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Designing concentration factors to detect jump discontinuities from non-uniform Fourier data

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Edge detection plays a significant role in signal processing and image reconstruction applications where it is used to identify important features in the underlying signal or image. In some of

Edge detection plays a significant role in signal processing and image reconstruction applications where it is used to identify important features in the underlying signal or image. In some of these applications, such as magnetic resonance imaging (MRI), data are sampled in the Fourier domain. When the data are sampled uniformly, a variety of algorithms can be used to efficiently extract the edges of the underlying images. However, in cases where the data are sampled non-uniformly, such as in non-Cartesian MRI, standard inverse Fourier transformation techniques are no longer suitable. Methods exist for handling these types of sampling patterns, but are often ill-equipped for cases where data are highly non-uniform. This thesis further develops an existing approach to discontinuity detection, the use of concentration factors. Previous research shows that the concentration factor technique can successfully determine jump discontinuities in non-uniform data. However, as the distribution diverges further away from uniformity so does the efficacy of the identification. This thesis proposes a method for reverse-engineering concentration factors specifically tailored to non-uniform data by employing the finite Fourier frame approximation. Numerical results indicate that this design method produces concentration factors which can more precisely identify jump locations than those previously developed.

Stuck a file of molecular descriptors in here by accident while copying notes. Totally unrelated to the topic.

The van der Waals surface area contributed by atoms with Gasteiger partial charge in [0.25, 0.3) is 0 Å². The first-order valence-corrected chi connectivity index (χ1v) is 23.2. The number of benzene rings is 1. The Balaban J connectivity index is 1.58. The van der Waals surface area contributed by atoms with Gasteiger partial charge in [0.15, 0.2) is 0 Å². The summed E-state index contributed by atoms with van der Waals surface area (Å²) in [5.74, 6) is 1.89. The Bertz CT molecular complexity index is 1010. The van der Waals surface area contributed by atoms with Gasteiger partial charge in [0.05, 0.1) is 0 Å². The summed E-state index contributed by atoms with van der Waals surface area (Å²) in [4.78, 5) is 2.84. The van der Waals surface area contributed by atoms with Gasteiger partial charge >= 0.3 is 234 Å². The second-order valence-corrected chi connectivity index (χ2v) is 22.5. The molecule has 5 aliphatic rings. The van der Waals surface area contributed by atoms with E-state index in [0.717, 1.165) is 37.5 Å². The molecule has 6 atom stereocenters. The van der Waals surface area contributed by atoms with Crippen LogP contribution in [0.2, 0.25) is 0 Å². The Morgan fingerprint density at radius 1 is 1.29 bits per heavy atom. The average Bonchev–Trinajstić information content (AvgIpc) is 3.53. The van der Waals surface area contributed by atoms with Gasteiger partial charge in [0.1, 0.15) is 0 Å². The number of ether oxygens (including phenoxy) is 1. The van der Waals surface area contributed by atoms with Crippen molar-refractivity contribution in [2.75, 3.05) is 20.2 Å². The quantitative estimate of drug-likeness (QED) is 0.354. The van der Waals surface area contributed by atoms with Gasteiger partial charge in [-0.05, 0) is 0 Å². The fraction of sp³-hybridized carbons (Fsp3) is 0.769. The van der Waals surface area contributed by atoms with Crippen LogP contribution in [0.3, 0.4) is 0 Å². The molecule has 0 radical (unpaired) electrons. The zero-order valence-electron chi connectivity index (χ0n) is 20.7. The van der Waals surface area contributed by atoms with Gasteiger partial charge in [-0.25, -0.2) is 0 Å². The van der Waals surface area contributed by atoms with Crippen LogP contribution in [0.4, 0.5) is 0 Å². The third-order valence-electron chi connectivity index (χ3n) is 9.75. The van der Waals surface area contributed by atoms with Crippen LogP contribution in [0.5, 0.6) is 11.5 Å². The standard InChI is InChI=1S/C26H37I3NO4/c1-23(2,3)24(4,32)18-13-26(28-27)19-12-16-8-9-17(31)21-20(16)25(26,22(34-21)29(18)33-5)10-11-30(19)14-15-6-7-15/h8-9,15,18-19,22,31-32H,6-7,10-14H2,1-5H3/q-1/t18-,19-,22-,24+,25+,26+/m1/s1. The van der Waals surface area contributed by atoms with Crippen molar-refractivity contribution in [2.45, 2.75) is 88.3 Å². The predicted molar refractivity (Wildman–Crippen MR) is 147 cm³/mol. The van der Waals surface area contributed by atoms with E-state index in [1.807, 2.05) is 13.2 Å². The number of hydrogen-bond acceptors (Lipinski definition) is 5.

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  • 2015-05

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Edge Detection from Non-Uniform Fourier Data via a Modified Method of Convolutional Gridding

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The recovery of edge information in the physical domain from non-uniform Fourier data is of importance in a variety of applications, particularly in the practice of magnetic resonance imaging (MRI).

The recovery of edge information in the physical domain from non-uniform Fourier data is of importance in a variety of applications, particularly in the practice of magnetic resonance imaging (MRI). Edge detection can be important as a goal in and of itself in the identification of tissue boundaries such as those defining the locations of tumors. It can also be an invaluable tool in the amelioration of the negative effects of the Gibbs phenomenon on reconstructions of functions with discontinuities or images in multi-dimensions with internal edges. In this thesis we develop a novel method for recovering edges from non-uniform Fourier data by adapting the "convolutional gridding" method of function reconstruction. We analyze the behavior of the method in one dimension and then extend it to two dimensions on several examples.

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  • 2013-05